Skip to content


School-based eye health programme in Zambia: opportunities for scaling-up and integration

Yong Ai Chee, Anne Buglass, Godfrey Mwelwa, Ronnie Graham, Hannah Faal and Ving Fai Chan

 In 2017, Vision Action piloted a school-based eye health programme (SBEHP) in Kafue district, Zambia. After screening 18713 children, 3.33% had vision-impairing uncorrected refractive errors, and 17% had non-refractive eye conditions, showing that there are critical unmet eye health needs among Zambian children. These findings are essential for future planning since there were no reliable national estimates on vision impairment among children.

The SBEHP aligns with the Zambian National Health Strategic Plan 2017–2021 and the National Eye Health Strategic Plan 2017–2021. The National School Screening Programme Protocol 2020 was also developed through the pilot. All the learning from the Kafue Pilot Programme points us to the need for upscaling the programme interventions in Zambia. The question is, how can it be done systematically to ensure its effectiveness and sustainability?

What is next?

At the conclusion of the Pilot Programme, Vision Action conducted a robust upscaling assessment1 using the WHO-ExpandNet framework to determine the potential to upscale the SBEHP, the scope of SBEHP, partner organisations’ roles, responsibilities and capacities, the resources needed to operationalise SBEHP and the facilitators and inhibitors for scaling up.

What did we find?

  • The Innovation: The pilot SBEHP comprehensively covered all aspects of child eye health. The SBEHP addressed the shortage of ophthalmic health workers by training schoolteachers as screeners and bringing services closer to the community using the Mobile Eye Health Clinics. There is a need to strengthen community and local leaders’ sensitisation to secure commitment and support.
  • User Organisations: All three user organisations – Vision Action, MOH, and MoGE – agreed to upscale the comprehensive SBEHP. The roles and responsibilities are clear: MoGE will be the main implementer in Zambia, supported by the Ministry of Health, Vision Action and any other NGO partners. There is a great need to involve other potential partners working in child and eye health to scale up the SBEHP.
  • Resource Team: The local team implementing the pilot project could be employed for future upscaling because they understand the political, social, and cultural environments and can plan and implement the upscaling effectively. They have also built strong relationships with relevant stakeholders. Nevertheless, capacities such as monitoring, evaluating, and advocating for formalising the programme must be strengthened further.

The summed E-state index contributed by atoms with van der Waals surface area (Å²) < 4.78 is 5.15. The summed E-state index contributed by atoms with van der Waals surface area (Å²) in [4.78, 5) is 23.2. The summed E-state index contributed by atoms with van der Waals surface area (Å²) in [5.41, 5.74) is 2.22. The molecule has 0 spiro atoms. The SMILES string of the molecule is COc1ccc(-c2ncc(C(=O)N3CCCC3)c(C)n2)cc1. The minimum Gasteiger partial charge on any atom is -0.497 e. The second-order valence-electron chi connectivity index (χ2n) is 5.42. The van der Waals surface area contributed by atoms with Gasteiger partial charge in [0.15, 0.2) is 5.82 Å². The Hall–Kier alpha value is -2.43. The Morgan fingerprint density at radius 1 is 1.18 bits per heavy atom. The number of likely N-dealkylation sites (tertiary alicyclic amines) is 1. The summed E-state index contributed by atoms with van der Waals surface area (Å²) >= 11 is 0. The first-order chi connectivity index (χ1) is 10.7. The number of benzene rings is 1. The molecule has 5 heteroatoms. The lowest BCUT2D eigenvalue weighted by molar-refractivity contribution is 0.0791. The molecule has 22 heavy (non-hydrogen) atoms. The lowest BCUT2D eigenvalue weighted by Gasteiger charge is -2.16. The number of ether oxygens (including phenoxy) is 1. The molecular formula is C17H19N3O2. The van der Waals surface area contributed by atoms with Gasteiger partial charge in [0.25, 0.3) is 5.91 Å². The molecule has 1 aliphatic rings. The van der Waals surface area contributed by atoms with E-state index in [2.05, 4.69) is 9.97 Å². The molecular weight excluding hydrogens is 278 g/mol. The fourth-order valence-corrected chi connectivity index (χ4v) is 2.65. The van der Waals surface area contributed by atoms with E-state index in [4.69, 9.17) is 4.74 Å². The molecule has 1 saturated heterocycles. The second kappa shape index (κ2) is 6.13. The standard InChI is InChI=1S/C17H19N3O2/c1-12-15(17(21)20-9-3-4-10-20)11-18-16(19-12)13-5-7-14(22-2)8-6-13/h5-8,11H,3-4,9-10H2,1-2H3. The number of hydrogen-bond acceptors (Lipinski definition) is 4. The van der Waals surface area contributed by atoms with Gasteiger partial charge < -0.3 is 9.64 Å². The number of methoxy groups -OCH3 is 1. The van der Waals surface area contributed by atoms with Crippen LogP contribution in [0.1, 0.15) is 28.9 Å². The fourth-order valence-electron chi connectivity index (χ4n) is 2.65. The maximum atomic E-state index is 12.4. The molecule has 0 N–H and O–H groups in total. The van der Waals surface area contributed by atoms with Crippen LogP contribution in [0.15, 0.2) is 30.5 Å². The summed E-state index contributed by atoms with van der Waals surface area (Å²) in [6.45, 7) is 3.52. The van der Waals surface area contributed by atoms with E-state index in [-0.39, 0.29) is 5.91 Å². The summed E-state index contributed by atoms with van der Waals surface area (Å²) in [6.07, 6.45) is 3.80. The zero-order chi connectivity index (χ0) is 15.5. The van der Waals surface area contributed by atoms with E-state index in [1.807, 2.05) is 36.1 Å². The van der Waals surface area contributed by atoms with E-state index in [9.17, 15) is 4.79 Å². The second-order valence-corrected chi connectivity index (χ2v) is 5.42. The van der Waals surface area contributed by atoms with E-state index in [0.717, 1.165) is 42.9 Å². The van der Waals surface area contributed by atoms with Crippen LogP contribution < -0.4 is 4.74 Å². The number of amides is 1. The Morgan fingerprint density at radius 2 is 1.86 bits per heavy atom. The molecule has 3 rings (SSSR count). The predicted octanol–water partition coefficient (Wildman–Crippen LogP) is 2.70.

• Environment: The schools and communities showed no objections to the SBEHP. Enabling environments such as supporting teachers with training, small incentives and meals, and transportation reimbursement might lead to schoolteachers’ dedication to the programme. The identified inhibiting factors include the shortage of funding and the limited supply chain, the risk of discontinuation of advocacy efforts if there are changes in government administration and uncertainty about the timeline for the inclusion of SBEHP into the existing School Health and Nutrition Programme.
  • Horizontal Scaling-up: It would be more realistic to gradually expand the SBEHP to a new district rather than a province without compromising the essential components of the programme. The pilot project evidenced this – 154 schoolteachers were trained to screen 18,713 schoolchildren in 73 schools over 6 months, based on the needs and existing financial and human resources available within the user organisations. The cost to screen and/or treat a child (with eye drops/spectacles) was estimated to be £3.35. The success of scaling up will depend on the accuracy of key data and our ability to convert this into a budget.

Future considerations and opportunities

Two issues remain. One, the Mobile Eye Clinic approach may be effective in reaching the community in the short term, but we will need to address its sustainability issue in the long run. Two, there is still a large number of out-of-school children who are not reached through the SBEHP. Both issues highlighted the need to invest in Zambia’s primary eye care and vision centres, the two key components of a successful school eye health programme. A reliable supply of eye drops for conjunctivitis is to be prescribed and supplied by the nearest Heath Centre/Health Posts. A supply of spectacles from the nearest Vision Centre is to obviate the need for outreach.


Despite school eye health being included in the Zambian National Health Strategic Plan and National Eye Health Strategic Plan, concrete action was not highlighted or emphasised. Integration of the comprehensive SEHP into the existing School Health and Nutrition Programme is crucial, and this formal institutionalisation secures government funding, and therefore programme sustainability can be ascertained. An implementation study in Zanzibar also showed that an integrated school eye health programme is more cost-effective and performs better than a standalone programme.2 Continued efforts such as constant engagement with the government and working closely with strong advocates within the government departments will contribute to the integration’s success. A similar scaling assessment has also since been conducted by Vision Action in Ethiopia.  Although it faced some additional challenges due to civil conflict in the region, there were many similarities in terms of enabling and inhibiting factors to scaling up SBEH.


  1. Yong AC, Buglass A, Mwelwa G, Abdallah I, Chan VF. Can we scale up a comprehensive school-based eye health programme in Zambia? BMC Health Serv Res. 2022;22:945.
  2. Chan VF, Omar F, Yard E, et al. Is an integrated model of school eye health delivery more cost-effective than a vertical model? An implementation research in Zanzibar. BMJ Open Ophthalmol. 2021;6(1).